US to require vaccines for all non-US nationals crossing into its borders
US president Joe Biden will require essential, nonresident travellers crossing US land borders, such as truck drivers, government and emergency response officials, to be fully vaccinated beginning on 22 January, the administration planned to announce Tuesday, the Associated Press reports.
A senior administration official said the requirement brings the rules for essential travellers in line with those that took effect earlier this month for leisure travellers, when the US reopened its borders to fully vaccinated individuals.
Essential travellers entering by ferry will also be required to be fully vaccinated by the same date, the official said.
The official spoke to The Associated Press on the condition of anonymity to preview the announcement.
The rules pertain to non-US nationals. American citizens and permanent residents may still enter the US regardless of their vaccination status, but face additional testing hurdles.
Hello I’m Samantha Lock and welcome back to our rolling coverage of the coronavirus crisis.
Once again, the world is showing deep divisions in the virus’ spread, vaccination uptake and government response.
South Korea has reported a new daily record of 4,116 new coronavirus cases as the country battles to contain a surge in serious cases requiring hospitalisation.
The country recently switched to a “living with Covid-19” plan aimed at lifting rigid distancing rules and ultimately reopening after reaching vaccination goals last month.
Over in the US, the Biden administration plans to require all essential, nonresident travellers crossing its land borders, such as truck drivers, government and emergency response officials, to be fully vaccinated beginning on 22 January.
The requirement brings the rules for essential travellers in line with those that took effect earlier this month for leisure travellers.
- Spain seeks tighter Covid restrictions as Germany considers mandatory vaccinations.
- Europe reported an 11% increase in new weekly cases while the South-East Asia region reported a decrease of 11%, the latest World Health Organization weekly report reveals.
- The Biden administration seeks to reinstate workplace vaccine mandates after asking a federal appeals court on Tuesday to lift a court-ordered stay on a sweeping workplace Covid-19 vaccine rule that requires employees to be vaccinated or tested weekly. Delaying the rule would lead to thousands of hospitalisations and deaths, the administration said in a filing with the 6th US Circuit Court of Appeals.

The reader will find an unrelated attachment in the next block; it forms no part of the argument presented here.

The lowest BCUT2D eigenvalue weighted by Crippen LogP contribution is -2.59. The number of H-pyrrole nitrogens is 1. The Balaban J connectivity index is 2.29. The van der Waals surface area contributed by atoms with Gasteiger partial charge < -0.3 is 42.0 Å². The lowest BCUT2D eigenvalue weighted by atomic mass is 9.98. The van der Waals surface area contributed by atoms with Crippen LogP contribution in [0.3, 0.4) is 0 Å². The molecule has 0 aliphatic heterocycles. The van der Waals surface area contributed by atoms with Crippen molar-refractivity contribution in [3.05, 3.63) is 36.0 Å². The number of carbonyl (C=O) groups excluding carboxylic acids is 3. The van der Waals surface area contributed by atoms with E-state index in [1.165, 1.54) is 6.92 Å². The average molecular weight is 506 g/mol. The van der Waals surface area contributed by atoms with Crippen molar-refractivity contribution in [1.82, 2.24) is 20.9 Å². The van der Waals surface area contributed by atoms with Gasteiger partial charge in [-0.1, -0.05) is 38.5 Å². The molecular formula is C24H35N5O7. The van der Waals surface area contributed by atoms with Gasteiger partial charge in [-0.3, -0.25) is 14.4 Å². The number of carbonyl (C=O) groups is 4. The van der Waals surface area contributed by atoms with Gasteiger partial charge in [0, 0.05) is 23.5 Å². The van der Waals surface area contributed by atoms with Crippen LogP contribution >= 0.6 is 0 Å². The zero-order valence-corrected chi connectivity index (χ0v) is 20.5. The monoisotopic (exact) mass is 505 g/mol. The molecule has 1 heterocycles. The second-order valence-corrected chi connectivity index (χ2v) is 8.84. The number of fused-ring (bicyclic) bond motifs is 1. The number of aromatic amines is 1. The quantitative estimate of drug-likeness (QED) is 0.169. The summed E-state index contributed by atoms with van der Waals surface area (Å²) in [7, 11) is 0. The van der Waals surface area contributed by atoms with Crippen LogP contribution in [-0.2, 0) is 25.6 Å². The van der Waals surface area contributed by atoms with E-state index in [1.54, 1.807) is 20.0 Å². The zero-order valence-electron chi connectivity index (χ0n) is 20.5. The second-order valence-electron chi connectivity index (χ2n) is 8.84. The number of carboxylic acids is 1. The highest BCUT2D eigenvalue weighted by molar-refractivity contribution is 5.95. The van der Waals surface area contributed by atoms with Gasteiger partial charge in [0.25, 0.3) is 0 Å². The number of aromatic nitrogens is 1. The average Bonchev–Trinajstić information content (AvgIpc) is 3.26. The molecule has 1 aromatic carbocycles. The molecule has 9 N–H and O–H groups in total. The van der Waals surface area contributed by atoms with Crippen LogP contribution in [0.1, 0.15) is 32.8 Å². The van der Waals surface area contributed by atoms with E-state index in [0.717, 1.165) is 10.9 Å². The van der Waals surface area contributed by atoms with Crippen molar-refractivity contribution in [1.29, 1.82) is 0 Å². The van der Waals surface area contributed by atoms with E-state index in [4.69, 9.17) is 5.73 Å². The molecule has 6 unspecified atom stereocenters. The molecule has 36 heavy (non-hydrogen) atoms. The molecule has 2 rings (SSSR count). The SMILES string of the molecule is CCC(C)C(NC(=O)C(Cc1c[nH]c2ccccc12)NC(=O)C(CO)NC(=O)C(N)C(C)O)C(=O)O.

- Kenya plans to deny government services to those who are unvaccinated. In a press briefing on 21 November, health minister Mutahi Kagwe said that from 21 December people seeking in-person government services should be fully vaccinated and should show proof of vaccination. The services include tax, immigration, port, and hospital services, he added.
- New Zealand to reopen borders to vaccinated visitors in the opening months of 2022, for the first time since a snap closure took effect in the first month of the pandemic. The country’s borders have been closed for more than a year and a half.
- Delays to England’s vaccination rollout may mean some 12- to 15-year-olds may not get their Covid jab until February next year – 15 weeks after the government’s original target for offering the jab to all eligible teenagers, according to Labour.
- Total Covid-19 deaths across Europe are likely to exceed 2 million by March next year, the World Health Organization (WHO) has said, adding that the pandemic had become the number one cause of death in the region.
- A third dose is likely needed to be fully vaccinated, Dr Anthony Fauci said, adding that the majority of Americans who have been vaccinated should receive the booster shot.
- Seven US doctors contracted Covid after attending an anti-vaccine summit in Florida.
- Justin Trudeau has said that his top priority for his new government is to get Covid-19 in Canada under control and get more people vaccinated as he pledged support to Canadian industries, which he said were still struggling due to the pandemic.
- According to an analysis of the Covid case rates across the UK, 75% of local authorities experienced a week-on-week rise in the seven days to 19 November.
- The UK reported a further 42,484 Covid-19 cases and 165 additional deaths, official data shows. The weekly tally was up by 9% to reach 297,658 who have tested positive.
- France announced that there were more than 30,000 Covid infections in the past 24 hours. On Monday, France reported 5,266 new cases.
- The Netherlands hit a new weekly record on Tuesday – with Covid cases rising by 39% – and intensive care unit admissions rising sharply. The figures show a 19% rise in hospital admissions over the last week and a 26% rise in intensive care unit admissions.
- Those in the UK were today urged to take a rapid Covid test before mixing in crowded indoor spaces, marking a change in government and NHS guidance. Previously, the guidance advised the public to use lateral flow tests twice a week.
- German Chancellor Angela Merkel’s husband blamed the nation’s poor vaccination rate in part on “a certain German laziness and complacency”.
- The Netherlands has started transporting coronavirus patients to Germany in a bid to ease pressure on hospitals struggling to cope with a surge in cases.